Book Reviews | November 2022 | Alex Johnson

Speaking Volumes: Books with Histories: Review

As book historian David Pearson points out in this excellent compendium, Speaking Volumes: Books with Histories, we all agree that books are A Good Thing, the real issue he wants to address is why they matter and what they can teach us beyond their texts.

It’s a beautifully produced book by the Bodleian Library, some 200 images covering all aspects of books and book production, but it’s not merely a list of peculiar volumes in a catalogue accompanying an exhibition. Instead, “the following pages are full of books which are not currently famous but which deserve to be.”

Pearson is more interested in the interaction between books and people, how they have been used rather than simply marvelling at them as objects. Speaking Volumes opens with a 9th-century schoolboy writing, in not altogether fine Latin, on his schoolbook, and it ends with Philip Larkin in full disgruntled student mode, bemoaning the dullness of Beowulf, Paradise Lost, and Troilus and Criseyde in his annotations to his copy of The Faerie Queene (which he proclaims as the dullest of the lot, an annotation reminiscent of the scene in Woody Allen’s movie Manhattan featuring the Academy of the Overrated).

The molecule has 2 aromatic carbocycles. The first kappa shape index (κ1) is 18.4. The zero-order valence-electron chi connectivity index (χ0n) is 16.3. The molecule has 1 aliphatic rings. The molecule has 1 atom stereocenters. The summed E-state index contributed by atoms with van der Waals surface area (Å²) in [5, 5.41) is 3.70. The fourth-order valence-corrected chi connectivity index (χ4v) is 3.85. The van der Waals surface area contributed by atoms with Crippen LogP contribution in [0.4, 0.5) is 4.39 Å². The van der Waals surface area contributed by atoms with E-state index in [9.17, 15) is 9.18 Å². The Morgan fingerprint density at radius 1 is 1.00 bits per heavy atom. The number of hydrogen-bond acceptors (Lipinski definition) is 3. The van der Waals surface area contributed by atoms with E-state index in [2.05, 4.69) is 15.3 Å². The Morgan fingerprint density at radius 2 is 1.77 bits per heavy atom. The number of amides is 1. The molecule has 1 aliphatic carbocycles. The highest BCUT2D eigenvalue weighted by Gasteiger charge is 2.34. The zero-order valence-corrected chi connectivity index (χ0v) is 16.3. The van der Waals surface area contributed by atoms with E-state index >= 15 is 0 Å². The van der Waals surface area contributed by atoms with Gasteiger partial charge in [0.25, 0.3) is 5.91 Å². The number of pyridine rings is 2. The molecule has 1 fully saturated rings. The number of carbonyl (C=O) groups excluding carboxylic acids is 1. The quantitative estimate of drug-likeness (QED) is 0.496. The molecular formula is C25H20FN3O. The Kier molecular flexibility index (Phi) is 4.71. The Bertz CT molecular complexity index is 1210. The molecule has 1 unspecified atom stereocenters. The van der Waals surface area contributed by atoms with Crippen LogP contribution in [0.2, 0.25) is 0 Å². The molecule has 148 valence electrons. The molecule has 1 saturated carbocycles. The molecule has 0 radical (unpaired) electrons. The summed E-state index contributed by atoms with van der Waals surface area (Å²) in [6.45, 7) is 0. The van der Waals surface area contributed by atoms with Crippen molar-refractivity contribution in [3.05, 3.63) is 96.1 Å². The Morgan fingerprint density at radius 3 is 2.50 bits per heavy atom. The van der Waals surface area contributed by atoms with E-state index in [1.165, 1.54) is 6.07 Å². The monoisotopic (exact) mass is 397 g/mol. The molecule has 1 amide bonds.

In between, Pearson focuses on the role of the reader and their relationship with books, looking at patterns of book ownership, ownership markings, annotation, book binding, books as “witnesses of historical incident,” crimes/censorship, association copies, and books as talismans, as well as books in the digital age. Throughout, it’s obvious we’re in the hands of an expert but it’s written in a very accessible way – one chapter is called simply ‘Outsides of Books’ and there is a mini essay on the controversial subject of ‘Should I turn back the corners?’ He even asks us as readers to consider leaving our mark on the book in our own individual ways…

“Rebalancing our ideas around what our real treasures are, within our printed heritage, is a key motive in this book,” writes Pearson in the introduction. He achieves it wonderfully.